Citing newly released court documents, the Post said Newman, 44, told cops: “I am embarrassed because I whacked off in the lounge, and it was possible that the ejaculate may have gone from my hands to the woman’s blanket .. Semen may have also transferred from my hand to her face during the time I treated her.”

According to the New York Daily News, Newman appeared in court Thursday where prosecutors said the sperm collected by his patient was a DNA match of the doc’s. The victim has since filed suit against Newman and the hospital, the News reported. 

Three other women have since stepped forward accusing the doctor of groping their breasts during exams. At Thursday’s arraignment in Manhattan Supreme Court, Newman was charged with sexually abusing all four women, the New York Times wrote.

“Four young women who came to the hospital for medical treatment were sexually abused by the very doctor entrusted with their care,” the Manhattan district attorney, Cyrus R. Vance Jr., said in a statement, per the Times. “One was sedated to the point of being physically helpless — a nightmare scenario for any patient to endure.”

Newman’s attorney, Susan R. Necheles, said he would prove his innocence in a trial, the Times noted.

Newman has since been fired by the hospital.

— This feed and its contents are the property of The Huffington Post, and use is subject to our terms. It may be used for personal consumption, but may not be distributed on a website.


Policyholders Should Carefully Pick Their Lawyers — Voss Law Firm Loses Hundreds of Hurricane Lawsuits

In this day of lawyer Internet advertising, policyholders should carefully consider the lawyers they select. Most of my policyholder lawyer colleagues I have met and worked with over the years doing this type of property insurance litigation are hard-working and ethical. But some other law firms that rely heavily on advertising utterly fail, and cause harm to policyholders rather than help them.

The aforementioned was on my mind while reading an article, N.J. District Court Refuses to Reopen Superstorm Sandy Case Dismissed After “Months of Inaction”,1 where the Voss Law Firm lost hundreds of Superstorm Sandy property insurance cases. The article was about Margiotti v. Selective Insurance Co. of America.2 Here are some excerpts from the court’s discussion:

Voss represented several hundred plaintiffs in Hurricane Sandy litigation, to whom it “aggressively marketed itself,” and hundreds of these suits were eventually dismissed for procedural reasons after…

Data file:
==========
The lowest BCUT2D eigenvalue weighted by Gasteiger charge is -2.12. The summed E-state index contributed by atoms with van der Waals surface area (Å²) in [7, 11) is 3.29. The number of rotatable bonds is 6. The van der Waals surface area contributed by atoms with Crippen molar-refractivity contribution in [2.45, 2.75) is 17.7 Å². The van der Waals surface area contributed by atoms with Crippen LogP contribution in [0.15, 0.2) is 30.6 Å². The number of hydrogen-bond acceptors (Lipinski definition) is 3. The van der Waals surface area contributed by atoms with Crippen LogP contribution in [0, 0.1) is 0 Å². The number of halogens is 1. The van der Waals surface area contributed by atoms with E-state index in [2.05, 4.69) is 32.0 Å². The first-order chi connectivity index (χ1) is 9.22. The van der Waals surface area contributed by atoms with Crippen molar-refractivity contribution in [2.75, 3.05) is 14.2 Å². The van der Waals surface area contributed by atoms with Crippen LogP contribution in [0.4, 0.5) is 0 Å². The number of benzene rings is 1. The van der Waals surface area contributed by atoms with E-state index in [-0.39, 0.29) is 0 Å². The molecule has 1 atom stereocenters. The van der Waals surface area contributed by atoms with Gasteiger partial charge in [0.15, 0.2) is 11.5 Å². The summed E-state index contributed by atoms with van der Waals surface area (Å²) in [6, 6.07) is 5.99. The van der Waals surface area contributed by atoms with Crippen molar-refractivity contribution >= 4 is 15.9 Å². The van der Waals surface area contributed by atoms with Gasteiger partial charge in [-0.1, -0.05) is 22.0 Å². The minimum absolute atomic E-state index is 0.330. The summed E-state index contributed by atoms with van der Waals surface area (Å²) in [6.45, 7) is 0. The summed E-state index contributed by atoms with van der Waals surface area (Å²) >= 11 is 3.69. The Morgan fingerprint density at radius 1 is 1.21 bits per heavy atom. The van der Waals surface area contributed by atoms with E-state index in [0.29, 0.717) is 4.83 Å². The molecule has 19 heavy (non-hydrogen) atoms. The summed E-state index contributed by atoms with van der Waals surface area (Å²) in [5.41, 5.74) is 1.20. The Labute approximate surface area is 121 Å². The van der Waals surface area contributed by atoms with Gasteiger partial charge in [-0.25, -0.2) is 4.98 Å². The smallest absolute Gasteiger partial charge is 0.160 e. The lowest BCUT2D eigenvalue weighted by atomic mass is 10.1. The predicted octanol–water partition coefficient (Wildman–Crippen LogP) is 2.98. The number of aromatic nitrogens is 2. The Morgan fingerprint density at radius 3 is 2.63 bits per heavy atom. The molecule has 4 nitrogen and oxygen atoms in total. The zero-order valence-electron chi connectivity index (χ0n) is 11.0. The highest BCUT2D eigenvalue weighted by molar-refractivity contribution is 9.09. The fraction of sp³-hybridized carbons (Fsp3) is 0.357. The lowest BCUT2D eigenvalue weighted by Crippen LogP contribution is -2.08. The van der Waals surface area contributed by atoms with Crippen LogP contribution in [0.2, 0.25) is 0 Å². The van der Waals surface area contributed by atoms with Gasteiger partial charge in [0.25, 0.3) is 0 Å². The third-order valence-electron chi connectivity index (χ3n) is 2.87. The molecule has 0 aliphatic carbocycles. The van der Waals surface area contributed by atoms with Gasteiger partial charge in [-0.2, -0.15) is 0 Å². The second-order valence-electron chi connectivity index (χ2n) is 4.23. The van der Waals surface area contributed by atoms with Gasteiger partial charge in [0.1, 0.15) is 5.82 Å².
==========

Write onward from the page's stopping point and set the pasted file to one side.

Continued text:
.

Setting Aside Appraisal Awards: One Sauce for the Goose and One Sauce for the Gander

In Texas the general rule seems to be that either the insurance company or the policyholder may invoke the appraisal clause (before or after suit is filed). After the award both parties are generally bound by the award, unless they can prove the award was arrived at as a result of fraud or some other recognized basis for challenging the award. It is very difficult to set aside an award.1 I was recently asked by a policyholder about setting aside an unfavorable award in Oklahoma. The rules are different in Oklahoma because the appraisal award is only binding on the party who invoked appraisal. This rule was discussed in an interesting case out of the Oklahoma Supreme Court, Massey v. Farmers Insurance Group,2 where the Court answered a certified question from the U.S. Court of Appeals for the Tenth Circuit.

Massey was insured by Farmers. Massey suffered a fire at their home. Massey and Farmers could not agree on the amount of damages. Massey filed suit and then Farmers invoked…

.

Fill in the Blank

You cannot make this stuff up. Anyone who reads this blog knows how frustrated I get with the insurance industry’s constant complaints that “[Fill in the Blank] is responsible for rising premiums.” The [Fill in the Blank] is always something different depending on what year it is—sinkholes, water claims, fraud, trial lawyers, hurricanes, reinsurance, political instability, public adjusters.

Interestingly, the industry never looks in the mirror and even contemplates that the[Fill in the Blank] could be as a result of their own actions. In that view, look at the recent SunSentinel article, Insurance rates set to rise as legislature fails again to enact reform:

South Florida property owners can expect property insurance rates to increase because the Florida Legislature failed to enact laws to curb abuses by contractors and trial attorneys, two insurance industry trade associations are saying.

In a statement released as the session drew to a close last week,…

.

Proof of Loss Extension for NFIP Winter Storm Jonas Flood Claims

If your property suffered flood damage from Winter Storm Jonas on January 22, 2016 through January 31, 2016, and you will be submitting a claim to submit to your flood insurance carrier, this blog is for you.

A few days after Winter Storm Jonas, Robert Trautmann, in our firm’s Red Bank, NJ office, wrote an informative blog reminding policyholders of the requirements for submitting a flood proof of loss and the stringent 60 day deadline to submit the proof of loss and supporting documentation.

On Thursday, March 17, 2016, David I. Maurstad, Assistant Administrator for Federal Insurance, Federal Emergency Management Administration (FEMA) issued Bulletin W-16015 that notified policyholders that they now have an additional 30 days to submit a proof of loss:

Properties insured by the NFIP in the state of New Jersey experienced flood losses as a result of a severe winter storm beginning January 22, 2016. In many instances, access to NFIP-insured buildings is not possible due to…

.